Fractal Design Celsius S24 Review (Page 3 of 4)

Page 3 - Test Results

Our test configuration is as follows:

CPU: Intel Core i5-6600K @ 3.9GHz (Stock settings)
Motherboard: ASUS Z170-E
RAM: Kingston HyperX Fury HX421C14FBK2/16 2x8GB
Graphics: ASUS GeForce GTX 1060
Chassis: SilverStone Kublai KL07
Power: Corsair RM650X 650W
Storage: Kingston SSDNow UV400 480GB; Seagate BarraCuda ST1000DM003 1TB
Operating System: Microsoft Windows 10 Home x64

Compared hardware:
- Fractal Design Celsius S24
- Cooler Master Hyper 212 Evo
- CRYORIG A40 Ultimate
- Scythe Fuma
- Scythe Mugen

All tests were run in our custom-built computer to best reflect real life performance. The computer remained in the same place and room throughout all tests. The ambient temperature in the room was around 22 degrees Celsius. The thermal paste applied to each cooler was stock respective to their manufacturer's to rate its performance; all pastes had sufficient time for them to settle. The fans on all heatsinks were connected to the same motherboard 4-pin connector. The test computer was turned on and idling for at least one hour for the idling tests. High CPU load results were obtained using the Prime95 in place large FFTs test with four worker threads for a minimum of fifteen minutes, and recorded when the temperature was deemed stable.

There are a few other water coolers and air coolers on this list to have a proper comparison, while as many variables as possible were kept constant. The only 280 mm cooler on the list is the CRYORIG A80, while there are quite large air coolers on the list as well, with one that is a bit smaller. They should give good references for comparison. The Fractal Design Celsius S24 was mounted to the front of the case with both fans attached in a push configuration. The temperature results for each cooler was measured with CoreTemp, which reports the CPU's integrated digital thermal sensor for maximum accuracy. Each temperature result was calculated by taking the maximum value of the cores inside the CPU.

After idling the computer for more than an hour, the temperature stabilized at 20 degrees Celsius, which was slightly higher than some of the others on the list. However, it was still a nice low number. The 120 mm fans' RPM were also fairly slow at this point, so it was nice and quiet. I always find the idle tests to be a very small indication of a cooler's overall performance, so let us not waste more time, and have a look at the load results.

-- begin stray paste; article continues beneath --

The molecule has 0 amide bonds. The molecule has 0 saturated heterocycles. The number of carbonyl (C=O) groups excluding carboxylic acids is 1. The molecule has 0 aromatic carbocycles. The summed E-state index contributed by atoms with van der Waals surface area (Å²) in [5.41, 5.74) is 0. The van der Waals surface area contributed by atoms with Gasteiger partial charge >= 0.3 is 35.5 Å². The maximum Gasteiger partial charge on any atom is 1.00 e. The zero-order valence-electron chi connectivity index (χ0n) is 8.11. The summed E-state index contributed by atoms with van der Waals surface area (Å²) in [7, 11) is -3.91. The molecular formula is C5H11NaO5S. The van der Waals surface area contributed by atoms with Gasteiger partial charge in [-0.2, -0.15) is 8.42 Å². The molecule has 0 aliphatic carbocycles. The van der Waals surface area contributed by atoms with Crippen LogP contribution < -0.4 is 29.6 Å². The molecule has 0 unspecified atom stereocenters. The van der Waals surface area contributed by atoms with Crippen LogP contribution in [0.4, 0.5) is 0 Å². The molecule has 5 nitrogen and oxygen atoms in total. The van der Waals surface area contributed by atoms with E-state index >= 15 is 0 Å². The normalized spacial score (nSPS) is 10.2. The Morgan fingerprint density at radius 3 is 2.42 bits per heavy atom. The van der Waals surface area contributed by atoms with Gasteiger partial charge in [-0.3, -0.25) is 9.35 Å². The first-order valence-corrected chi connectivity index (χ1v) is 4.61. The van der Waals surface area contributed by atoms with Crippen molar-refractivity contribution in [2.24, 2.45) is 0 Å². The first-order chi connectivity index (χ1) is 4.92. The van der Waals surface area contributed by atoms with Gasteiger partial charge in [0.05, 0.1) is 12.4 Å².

The Fractal Design Celsius S24 stabilized at a temperature of 71 degrees Celsius; a few degrees warmer than the other water coolers, which is expected. The CRYORIG A40 Ultimate has a thicker radiator than the Celsius S24, while the CRYORIG A80 is longer and has larger fans. Both the CRYORIG coolers have more surface area to work with, which at least in part explains the temperature difference. Comparing the results to the others on the list, the Fractal Design Celsius S24 performed admirably. It did do worse than the referenced closed loop units, but the results were by no means bad. Another important feature for a competitive cooler is how quiet it can perform under stress, which the Fractal Design Celsius S24 did well with.

For anyone not using over-the-ear headphones to block out everything except your game or music, silence is pretty important to the enjoyment of using your computer. Using a scale between 0 and 10, where 0 is silent and 10 is a jet taking off, I would rate the Fractal Design Celsius S24 at 2.0/10 at idle, while under load, the sound comes in at 3.5/10. The RPM of the fans really ramp up to keep the system cool, but they were mostly silent during idle. Noise from the pump was mostly inaudible due to some integrated sound dampening. Depending on your sensitivity to noise, the Fractal Design Celsius S24 will be adding very little extra noise while keeping your PC operating in safe temperatures. Perhaps if you are very picky with noise emissions, you could change the RPM range of the pump or the fans, but that will affect cooling performance. The Fractal Design Celsius S24 also has you covered in changing the fan and pump speeds. On top of the pump to the right is a notch indicating if the fan mode is in either Auto or PWM. Twisting the plastic band surrounding the water block allows one to switch between the two modes. According to Fractal Design, in Auto mode, the system will intelligently optimize the pump and fan speeds for a balance between performance and silence. On the other hand, PWM allows the system to be controlled by your motherboard from software.

Page Index
1. Introduction, Packaging, Specifications
2. Physical Look - Hardware; Installation
3. Test Results
4. Conclusion